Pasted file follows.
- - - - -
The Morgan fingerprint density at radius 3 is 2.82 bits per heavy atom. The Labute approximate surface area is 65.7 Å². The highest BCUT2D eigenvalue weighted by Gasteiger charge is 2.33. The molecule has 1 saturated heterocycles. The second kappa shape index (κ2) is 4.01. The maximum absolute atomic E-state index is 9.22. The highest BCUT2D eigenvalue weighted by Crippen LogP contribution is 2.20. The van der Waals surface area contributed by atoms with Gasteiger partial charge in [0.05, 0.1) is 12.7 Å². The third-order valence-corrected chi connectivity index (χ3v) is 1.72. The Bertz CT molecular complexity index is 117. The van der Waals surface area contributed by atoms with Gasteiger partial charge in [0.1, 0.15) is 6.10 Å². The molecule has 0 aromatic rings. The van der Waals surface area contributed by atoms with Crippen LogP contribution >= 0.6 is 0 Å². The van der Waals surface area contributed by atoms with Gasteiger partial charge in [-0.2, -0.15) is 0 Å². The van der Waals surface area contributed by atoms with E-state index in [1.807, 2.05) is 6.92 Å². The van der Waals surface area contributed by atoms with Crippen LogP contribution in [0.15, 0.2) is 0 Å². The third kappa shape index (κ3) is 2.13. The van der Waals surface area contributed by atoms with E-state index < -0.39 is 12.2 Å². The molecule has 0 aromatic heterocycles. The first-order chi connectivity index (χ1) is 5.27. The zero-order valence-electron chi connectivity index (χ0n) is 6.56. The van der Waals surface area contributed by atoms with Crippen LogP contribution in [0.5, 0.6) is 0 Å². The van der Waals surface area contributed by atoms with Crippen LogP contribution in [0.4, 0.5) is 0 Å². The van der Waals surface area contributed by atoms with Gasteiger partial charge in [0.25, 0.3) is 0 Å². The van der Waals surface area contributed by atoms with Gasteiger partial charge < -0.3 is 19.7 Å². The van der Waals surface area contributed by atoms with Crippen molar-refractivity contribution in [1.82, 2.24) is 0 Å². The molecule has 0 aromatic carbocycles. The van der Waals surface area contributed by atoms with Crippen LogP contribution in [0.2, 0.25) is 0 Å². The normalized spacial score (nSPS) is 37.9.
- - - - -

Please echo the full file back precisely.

The Morgan fingerprint density at radius 3 is 2.82 bits per heavy atom. The Labute approximate surface area is 65.7 Å². The highest BCUT2D eigenvalue weighted by Gasteiger charge is 2.33. The molecule has 1 saturated heterocycles. The second kappa shape index (κ2) is 4.01. The maximum absolute atomic E-state index is 9.22. The highest BCUT2D eigenvalue weighted by Crippen LogP contribution is 2.20. The van der Waals surface area contributed by atoms with Gasteiger partial charge in [0.05, 0.1) is 12.7 Å². The third-order valence-corrected chi connectivity index (χ3v) is 1.72. The Bertz CT molecular complexity index is 117. The van der Waals surface area contributed by atoms with Gasteiger partial charge in [0.1, 0.15) is 6.10 Å². The molecule has 0 aromatic rings. The van der Waals surface area contributed by atoms with Crippen LogP contribution >= 0.6 is 0 Å². The van der Waals surface area contributed by atoms with Gasteiger partial charge in [-0.2, -0.15) is 0 Å². The van der Waals surface area contributed by atoms with E-state index in [1.807, 2.05) is 6.92 Å². The van der Waals surface area contributed by atoms with Crippen LogP contribution in [0.15, 0.2) is 0 Å². The third kappa shape index (κ3) is 2.13. The van der Waals surface area contributed by atoms with E-state index < -0.39 is 12.2 Å². The molecule has 0 aromatic heterocycles. The first-order chi connectivity index (χ1) is 5.27. The zero-order valence-electron chi connectivity index (χ0n) is 6.56. The van der Waals surface area contributed by atoms with Crippen LogP contribution in [0.5, 0.6) is 0 Å². The van der Waals surface area contributed by atoms with Crippen LogP contribution in [0.4, 0.5) is 0 Å². The van der Waals surface area contributed by atoms with Gasteiger partial charge in [0.25, 0.3) is 0 Å². The van der Waals surface area contributed by atoms with Gasteiger partial charge < -0.3 is 19.7 Å². The van der Waals surface area contributed by atoms with Crippen molar-refractivity contribution in [1.82, 2.24) is 0 Å². The molecule has 0 aromatic carbocycles. The van der Waals surface area contributed by atoms with Crippen LogP contribution in [0.2, 0.25) is 0 Å². The normalized spacial score (nSPS) is 37.9.